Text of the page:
In the face of a skyrocketing foreclosure rate across the state, lawmakers are trying to make it harder for banks to take back houses.
A high-profile example of a foreclosure eviction took place recently in JP, as longtime neighborhood resident Heather Gordon was finally kicked out of her 3 Mendell Way home. State Rep. Elizabeth Malia (D-Jamaica Plain), was while protesting Gordon's eviction.
The Senate passed a bill filed by Attorney General Martha Coakley, and passed in a different version by the House in May, that would force lenders to enter into a state-controlled mediation process that could include loan restructuring before foreclosing on a homeowner. The Senate version of the bill will now go back to the House for a vote.
In the meantime, a separate House bill that calls for mediation in Boston foreclosures is making its way through the Joint Committee on Municipalities and Regional Government. The fate of that bill could be determined by the one passed by the Senate. Malia is the sponsor of the bill.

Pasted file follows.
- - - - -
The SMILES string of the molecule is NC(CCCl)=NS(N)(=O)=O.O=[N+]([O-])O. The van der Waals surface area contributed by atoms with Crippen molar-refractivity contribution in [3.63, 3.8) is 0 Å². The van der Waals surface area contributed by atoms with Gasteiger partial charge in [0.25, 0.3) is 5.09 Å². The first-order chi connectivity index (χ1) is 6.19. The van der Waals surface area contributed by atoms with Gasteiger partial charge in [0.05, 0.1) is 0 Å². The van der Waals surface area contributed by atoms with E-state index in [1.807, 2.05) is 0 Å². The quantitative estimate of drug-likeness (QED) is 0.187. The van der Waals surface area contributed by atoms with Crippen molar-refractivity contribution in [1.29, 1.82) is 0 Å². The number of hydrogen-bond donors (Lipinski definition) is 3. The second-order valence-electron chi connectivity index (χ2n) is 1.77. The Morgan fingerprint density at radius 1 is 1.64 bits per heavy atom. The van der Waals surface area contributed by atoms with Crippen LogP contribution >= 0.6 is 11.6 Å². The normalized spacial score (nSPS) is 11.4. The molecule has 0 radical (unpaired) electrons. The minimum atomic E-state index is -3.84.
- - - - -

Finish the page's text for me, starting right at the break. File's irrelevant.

"I think it offers an important opportunity to prevent forecloseures and keep people in their homes under an newly negotiated mortgage," Rep. Marty Walz, a co-signer of the House bill, said.
Statewide, foreclosures are up 32 percent over this time last year, according to The Boston Globe. And foreclosure petitions, the first step in the process, are up 77 percent. Coakley has declared a "foreclosure crisis" in Massachusetts and said the state needs to work to stop it. On her website, Coakley claims that her efforts have helped to keep 25,400 people in their homes.
But a government-run mediation program won't happen if the banks have their way. On Thursday, the Massachusetts Bankers Association sent an email to legislators voicing its "strong opposition to the foreclosure mediation provisions that were included in the Senate-passed version of Attorney General Martha Coakley's foreclosure prevention legislation.
The association claims that banks are doing all they can to stop foreclosures while at the same time staying in business. Furthermore, they say that costly mediation will slow economic recovery by tightening access to credit for low- and middle-income homebuyers.
"We strongly believe that any new statutory protections must strike an appropriate balance between the interests of the homeowner and those of the lender which extended credit in good faith and has a scurity interest in the property," the email reads.